Stat: 32.8%: The share of U.S. adults that experienced symptoms of depression in the spring of 2021, one year following the COVID-19 outbreak. A threefold increase from pre-pandemic levels at 8.5%.
Story: The pandemic increased concerns about mental health in America and exposed a lack of access to treatment and a growing demand for services—all issues that existed before the COVID-19 outbreak. In this episode of “Mental Health in America,” NPR health correspondent Rhitu Chatterjee and Catherine Ettman, a researcher at Johns Hopkins Bloomberg School of Public Health, explore challenges facing the mental health care system. They’ll also explain the factors that contribute to poor mental health and how investments in the mental health care system can improve access to care.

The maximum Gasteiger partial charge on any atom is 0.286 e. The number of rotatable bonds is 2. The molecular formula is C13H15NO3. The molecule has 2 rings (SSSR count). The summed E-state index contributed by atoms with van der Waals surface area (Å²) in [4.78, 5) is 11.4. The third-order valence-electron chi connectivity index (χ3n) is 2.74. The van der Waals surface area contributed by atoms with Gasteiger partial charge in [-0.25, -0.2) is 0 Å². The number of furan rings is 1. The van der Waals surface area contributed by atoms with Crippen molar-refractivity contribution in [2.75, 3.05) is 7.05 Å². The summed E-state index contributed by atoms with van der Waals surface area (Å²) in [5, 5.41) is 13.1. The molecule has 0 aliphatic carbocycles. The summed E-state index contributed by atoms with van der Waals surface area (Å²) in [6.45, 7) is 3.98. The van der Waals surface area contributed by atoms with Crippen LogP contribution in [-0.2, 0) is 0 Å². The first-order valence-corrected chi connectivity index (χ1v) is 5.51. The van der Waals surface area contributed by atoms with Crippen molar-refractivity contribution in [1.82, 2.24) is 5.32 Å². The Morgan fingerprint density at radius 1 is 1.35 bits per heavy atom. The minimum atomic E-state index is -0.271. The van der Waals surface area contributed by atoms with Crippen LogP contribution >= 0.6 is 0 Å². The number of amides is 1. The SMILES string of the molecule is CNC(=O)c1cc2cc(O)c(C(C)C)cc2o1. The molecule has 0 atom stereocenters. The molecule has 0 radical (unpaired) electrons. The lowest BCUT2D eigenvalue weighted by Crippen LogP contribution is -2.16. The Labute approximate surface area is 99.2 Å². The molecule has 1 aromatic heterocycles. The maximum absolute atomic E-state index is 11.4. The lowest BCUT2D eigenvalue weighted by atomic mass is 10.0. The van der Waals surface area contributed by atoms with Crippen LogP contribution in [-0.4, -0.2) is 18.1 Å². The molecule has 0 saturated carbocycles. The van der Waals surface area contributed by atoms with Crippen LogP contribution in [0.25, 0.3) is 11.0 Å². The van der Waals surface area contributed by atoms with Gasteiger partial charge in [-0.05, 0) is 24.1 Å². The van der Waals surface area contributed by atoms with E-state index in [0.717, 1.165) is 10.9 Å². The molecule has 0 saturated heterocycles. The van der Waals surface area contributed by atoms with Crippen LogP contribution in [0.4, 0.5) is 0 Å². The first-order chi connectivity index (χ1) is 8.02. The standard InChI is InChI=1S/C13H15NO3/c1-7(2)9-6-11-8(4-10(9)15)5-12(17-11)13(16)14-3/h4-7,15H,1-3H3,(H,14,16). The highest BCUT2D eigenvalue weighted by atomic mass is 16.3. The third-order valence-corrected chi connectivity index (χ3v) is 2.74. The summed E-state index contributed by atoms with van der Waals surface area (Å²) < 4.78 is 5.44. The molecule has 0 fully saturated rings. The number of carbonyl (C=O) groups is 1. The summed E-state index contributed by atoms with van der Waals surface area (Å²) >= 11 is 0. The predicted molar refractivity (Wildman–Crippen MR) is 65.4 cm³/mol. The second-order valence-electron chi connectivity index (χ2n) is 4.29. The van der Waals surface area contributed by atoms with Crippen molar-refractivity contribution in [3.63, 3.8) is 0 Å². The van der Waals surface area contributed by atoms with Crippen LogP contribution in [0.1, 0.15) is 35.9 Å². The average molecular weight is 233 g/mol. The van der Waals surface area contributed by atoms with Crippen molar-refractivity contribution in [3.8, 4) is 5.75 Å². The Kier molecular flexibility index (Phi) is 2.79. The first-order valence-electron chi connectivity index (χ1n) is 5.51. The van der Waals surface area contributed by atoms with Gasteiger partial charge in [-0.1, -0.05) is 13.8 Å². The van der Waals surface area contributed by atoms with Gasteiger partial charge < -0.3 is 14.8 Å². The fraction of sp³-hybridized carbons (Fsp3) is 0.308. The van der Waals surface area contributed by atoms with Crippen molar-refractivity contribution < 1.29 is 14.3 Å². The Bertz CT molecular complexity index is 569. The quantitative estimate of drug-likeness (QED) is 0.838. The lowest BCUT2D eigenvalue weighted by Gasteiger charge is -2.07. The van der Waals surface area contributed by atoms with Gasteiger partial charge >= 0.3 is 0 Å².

- Why Pandemic Depression Is Not Going Away
- Kids Are Back in School—and Struggling With Mental Health Issues
- Just Over Half of U.S. Public Schools Offer Mental Health Assessments for Students; Fewer Offer Treatment
- Even After Lockdowns Eased, Pandemic Depression Persisted Across Social Classes—New Study
- Is Wealth Associated With Depressive Symptoms in the United States?
- Psychological Resilience During the COVID-19 Lockdown